Magnetic resonance imaging of rheumatoid arthritis: the evolution of clinical applications through clinical trials

Semin Arthritis Rheum. 2001 Jun;30(6):375-96. doi: 10.1053/sarh.2001.22497.

Abstract

Powerful techniques are being developed for evaluating rheumatoid arthritis with magnetic resonance imaging (MRI). Much of this development is being driven by the pharmaceutical and biotechnology industries searching for novel therapies for this disease. Accordingly, the imaging tools that ultimately will be used to direct patients to specific therapies and then to monitor treatment effectiveness and safety are currently being refined and validated in rigorous multicenter and multinational clinical trials aimed at gaining regulatory approval of these new therapies. As these trials approach completion, rheumatologists can anticipate an increased demand for expertise and experience in evaluating disease progression and treatment response with these techniques and the emergence of MRI systems specifically designed for this market. The following discussion reviews this novel pathway for evolving imaging techniques for clinical use through clinical drug trials, lists the most promising MRI markers available today for evaluating joint destruction in rheumatoid arthritis, and speculates on how these techniques will find their way into clinical practice.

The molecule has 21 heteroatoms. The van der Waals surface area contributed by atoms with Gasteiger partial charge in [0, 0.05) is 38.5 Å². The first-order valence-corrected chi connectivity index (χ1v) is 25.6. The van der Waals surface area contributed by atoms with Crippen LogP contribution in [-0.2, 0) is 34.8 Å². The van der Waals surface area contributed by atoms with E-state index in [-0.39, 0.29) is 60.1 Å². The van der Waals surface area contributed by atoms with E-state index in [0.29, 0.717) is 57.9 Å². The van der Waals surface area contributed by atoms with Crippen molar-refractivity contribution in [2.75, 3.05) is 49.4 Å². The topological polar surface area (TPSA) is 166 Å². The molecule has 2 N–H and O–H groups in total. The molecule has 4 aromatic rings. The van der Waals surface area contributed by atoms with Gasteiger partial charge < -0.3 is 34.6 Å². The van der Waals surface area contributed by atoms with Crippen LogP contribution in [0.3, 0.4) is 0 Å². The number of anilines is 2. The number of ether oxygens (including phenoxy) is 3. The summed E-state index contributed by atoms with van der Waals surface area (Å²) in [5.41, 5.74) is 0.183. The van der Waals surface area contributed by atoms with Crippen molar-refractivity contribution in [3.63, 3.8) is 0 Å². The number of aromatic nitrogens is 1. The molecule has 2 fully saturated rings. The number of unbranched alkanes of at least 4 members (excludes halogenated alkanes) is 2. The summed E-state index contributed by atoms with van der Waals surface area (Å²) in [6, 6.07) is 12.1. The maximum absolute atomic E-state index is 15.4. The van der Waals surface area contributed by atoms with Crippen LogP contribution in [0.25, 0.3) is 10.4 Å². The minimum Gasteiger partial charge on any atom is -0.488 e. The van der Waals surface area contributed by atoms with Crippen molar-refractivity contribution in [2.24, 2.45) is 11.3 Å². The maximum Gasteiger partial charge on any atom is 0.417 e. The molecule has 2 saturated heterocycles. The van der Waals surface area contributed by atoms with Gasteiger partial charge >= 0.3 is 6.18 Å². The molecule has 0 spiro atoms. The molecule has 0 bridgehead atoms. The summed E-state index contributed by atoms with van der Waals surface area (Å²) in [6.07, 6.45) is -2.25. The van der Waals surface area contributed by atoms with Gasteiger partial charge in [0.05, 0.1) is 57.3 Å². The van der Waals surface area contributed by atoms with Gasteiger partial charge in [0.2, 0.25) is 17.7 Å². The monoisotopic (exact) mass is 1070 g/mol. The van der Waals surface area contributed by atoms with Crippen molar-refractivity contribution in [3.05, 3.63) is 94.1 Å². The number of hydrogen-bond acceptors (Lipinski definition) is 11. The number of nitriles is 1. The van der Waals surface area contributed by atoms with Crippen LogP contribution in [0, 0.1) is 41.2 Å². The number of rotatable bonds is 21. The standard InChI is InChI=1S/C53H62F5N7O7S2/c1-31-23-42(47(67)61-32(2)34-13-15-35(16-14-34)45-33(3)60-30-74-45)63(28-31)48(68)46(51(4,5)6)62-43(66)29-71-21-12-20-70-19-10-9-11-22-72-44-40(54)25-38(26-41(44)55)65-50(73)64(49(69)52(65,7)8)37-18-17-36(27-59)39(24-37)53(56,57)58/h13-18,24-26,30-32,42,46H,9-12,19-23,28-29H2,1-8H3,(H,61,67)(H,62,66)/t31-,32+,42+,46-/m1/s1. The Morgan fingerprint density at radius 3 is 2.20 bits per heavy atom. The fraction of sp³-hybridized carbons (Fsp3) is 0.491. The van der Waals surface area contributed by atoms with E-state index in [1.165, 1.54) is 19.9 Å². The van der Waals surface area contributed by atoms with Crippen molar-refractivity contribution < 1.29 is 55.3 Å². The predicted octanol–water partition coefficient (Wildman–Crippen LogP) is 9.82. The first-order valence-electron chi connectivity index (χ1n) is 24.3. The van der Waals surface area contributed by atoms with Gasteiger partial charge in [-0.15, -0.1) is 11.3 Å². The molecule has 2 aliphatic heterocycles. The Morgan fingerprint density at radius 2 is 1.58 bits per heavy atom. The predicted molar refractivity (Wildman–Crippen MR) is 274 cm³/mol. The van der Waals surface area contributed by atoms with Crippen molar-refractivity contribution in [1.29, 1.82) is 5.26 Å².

Publication types

  • Review

MeSH terms

  • Arthritis, Rheumatoid / diagnosis*
  • Bone and Bones / pathology
  • Cartilage, Articular / pathology
  • Clinical Trials as Topic
  • Humans
  • Magnetic Resonance Imaging*
  • Synovial Membrane / pathology